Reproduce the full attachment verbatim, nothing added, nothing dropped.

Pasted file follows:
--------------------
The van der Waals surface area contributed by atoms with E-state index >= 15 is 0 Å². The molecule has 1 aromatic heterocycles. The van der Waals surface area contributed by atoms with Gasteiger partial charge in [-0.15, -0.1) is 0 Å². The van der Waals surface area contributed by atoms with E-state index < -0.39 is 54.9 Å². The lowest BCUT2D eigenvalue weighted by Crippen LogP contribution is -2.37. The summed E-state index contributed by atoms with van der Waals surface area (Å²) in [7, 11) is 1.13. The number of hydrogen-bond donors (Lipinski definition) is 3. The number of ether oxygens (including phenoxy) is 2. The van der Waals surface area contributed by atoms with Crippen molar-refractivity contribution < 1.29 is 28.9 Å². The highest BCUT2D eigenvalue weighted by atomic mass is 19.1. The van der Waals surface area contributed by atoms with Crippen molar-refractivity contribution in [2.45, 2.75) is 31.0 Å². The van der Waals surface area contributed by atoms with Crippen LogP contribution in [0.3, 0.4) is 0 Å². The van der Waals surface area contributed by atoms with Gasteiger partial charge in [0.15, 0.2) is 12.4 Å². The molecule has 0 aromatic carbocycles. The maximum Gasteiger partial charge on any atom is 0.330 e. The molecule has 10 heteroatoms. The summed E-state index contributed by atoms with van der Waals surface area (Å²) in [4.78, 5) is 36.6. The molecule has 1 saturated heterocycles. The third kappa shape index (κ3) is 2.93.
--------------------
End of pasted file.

The van der Waals surface area contributed by atoms with E-state index >= 15 is 0 Å². The molecule has 1 aromatic heterocycles. The van der Waals surface area contributed by atoms with Gasteiger partial charge in [-0.15, -0.1) is 0 Å². The van der Waals surface area contributed by atoms with E-state index < -0.39 is 54.9 Å². The lowest BCUT2D eigenvalue weighted by Crippen LogP contribution is -2.37. The summed E-state index contributed by atoms with van der Waals surface area (Å²) in [7, 11) is 1.13. The number of hydrogen-bond donors (Lipinski definition) is 3. The number of ether oxygens (including phenoxy) is 2. The van der Waals surface area contributed by atoms with Crippen molar-refractivity contribution < 1.29 is 28.9 Å². The highest BCUT2D eigenvalue weighted by atomic mass is 19.1. The van der Waals surface area contributed by atoms with Crippen molar-refractivity contribution in [2.45, 2.75) is 31.0 Å². The van der Waals surface area contributed by atoms with Crippen LogP contribution in [0.3, 0.4) is 0 Å². The van der Waals surface area contributed by atoms with Gasteiger partial charge in [0.15, 0.2) is 12.4 Å². The molecule has 0 aromatic carbocycles. The maximum Gasteiger partial charge on any atom is 0.330 e. The molecule has 10 heteroatoms. The summed E-state index contributed by atoms with van der Waals surface area (Å²) in [4.78, 5) is 36.6. The molecule has 1 saturated heterocycles. The third kappa shape index (κ3) is 2.93.